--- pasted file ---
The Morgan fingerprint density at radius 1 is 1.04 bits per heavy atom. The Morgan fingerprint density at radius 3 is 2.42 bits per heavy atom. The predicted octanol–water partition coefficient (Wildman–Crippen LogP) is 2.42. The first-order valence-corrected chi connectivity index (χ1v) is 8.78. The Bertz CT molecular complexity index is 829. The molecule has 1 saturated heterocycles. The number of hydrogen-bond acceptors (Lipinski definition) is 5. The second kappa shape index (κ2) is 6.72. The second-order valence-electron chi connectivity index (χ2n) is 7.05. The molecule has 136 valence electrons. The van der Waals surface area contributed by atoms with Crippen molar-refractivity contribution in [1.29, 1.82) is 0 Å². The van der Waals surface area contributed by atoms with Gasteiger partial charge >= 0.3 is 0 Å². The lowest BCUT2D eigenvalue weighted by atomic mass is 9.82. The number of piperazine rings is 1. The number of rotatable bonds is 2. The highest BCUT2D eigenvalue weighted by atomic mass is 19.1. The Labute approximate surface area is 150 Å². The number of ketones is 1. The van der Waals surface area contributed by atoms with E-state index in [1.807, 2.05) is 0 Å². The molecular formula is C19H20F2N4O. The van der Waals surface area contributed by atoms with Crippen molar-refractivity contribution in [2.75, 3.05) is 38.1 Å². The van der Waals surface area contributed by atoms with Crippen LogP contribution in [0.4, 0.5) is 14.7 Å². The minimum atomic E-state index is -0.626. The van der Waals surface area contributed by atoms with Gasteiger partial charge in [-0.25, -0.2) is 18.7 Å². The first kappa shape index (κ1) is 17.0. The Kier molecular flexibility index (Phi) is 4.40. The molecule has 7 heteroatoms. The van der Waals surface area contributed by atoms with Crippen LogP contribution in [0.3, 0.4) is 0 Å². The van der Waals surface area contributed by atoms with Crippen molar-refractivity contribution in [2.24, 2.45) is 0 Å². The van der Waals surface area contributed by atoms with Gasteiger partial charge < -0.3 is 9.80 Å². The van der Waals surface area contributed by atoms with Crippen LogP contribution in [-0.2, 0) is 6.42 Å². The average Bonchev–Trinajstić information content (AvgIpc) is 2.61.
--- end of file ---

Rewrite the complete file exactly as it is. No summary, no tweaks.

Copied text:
The Morgan fingerprint density at radius 1 is 1.04 bits per heavy atom. The Morgan fingerprint density at radius 3 is 2.42 bits per heavy atom. The predicted octanol–water partition coefficient (Wildman–Crippen LogP) is 2.42. The first-order valence-corrected chi connectivity index (χ1v) is 8.78. The Bertz CT molecular complexity index is 829. The molecule has 1 saturated heterocycles. The number of hydrogen-bond acceptors (Lipinski definition) is 5. The second kappa shape index (κ2) is 6.72. The second-order valence-electron chi connectivity index (χ2n) is 7.05. The molecule has 136 valence electrons. The van der Waals surface area contributed by atoms with Crippen molar-refractivity contribution in [1.29, 1.82) is 0 Å². The van der Waals surface area contributed by atoms with Gasteiger partial charge >= 0.3 is 0 Å². The lowest BCUT2D eigenvalue weighted by atomic mass is 9.82. The number of piperazine rings is 1. The number of rotatable bonds is 2. The highest BCUT2D eigenvalue weighted by atomic mass is 19.1. The Labute approximate surface area is 150 Å². The number of ketones is 1. The van der Waals surface area contributed by atoms with E-state index in [1.807, 2.05) is 0 Å². The molecular formula is C19H20F2N4O. The van der Waals surface area contributed by atoms with Crippen molar-refractivity contribution in [2.75, 3.05) is 38.1 Å². The van der Waals surface area contributed by atoms with Crippen LogP contribution in [0.4, 0.5) is 14.7 Å². The minimum atomic E-state index is -0.626. The van der Waals surface area contributed by atoms with Gasteiger partial charge in [-0.25, -0.2) is 18.7 Å². The first kappa shape index (κ1) is 17.0. The Kier molecular flexibility index (Phi) is 4.40. The molecule has 7 heteroatoms. The van der Waals surface area contributed by atoms with Crippen LogP contribution in [0.3, 0.4) is 0 Å². The van der Waals surface area contributed by atoms with Crippen molar-refractivity contribution in [2.24, 2.45) is 0 Å². The van der Waals surface area contributed by atoms with Gasteiger partial charge < -0.3 is 9.80 Å². The van der Waals surface area contributed by atoms with Crippen LogP contribution in [-0.2, 0) is 6.42 Å². The average Bonchev–Trinajstić information content (AvgIpc) is 2.61.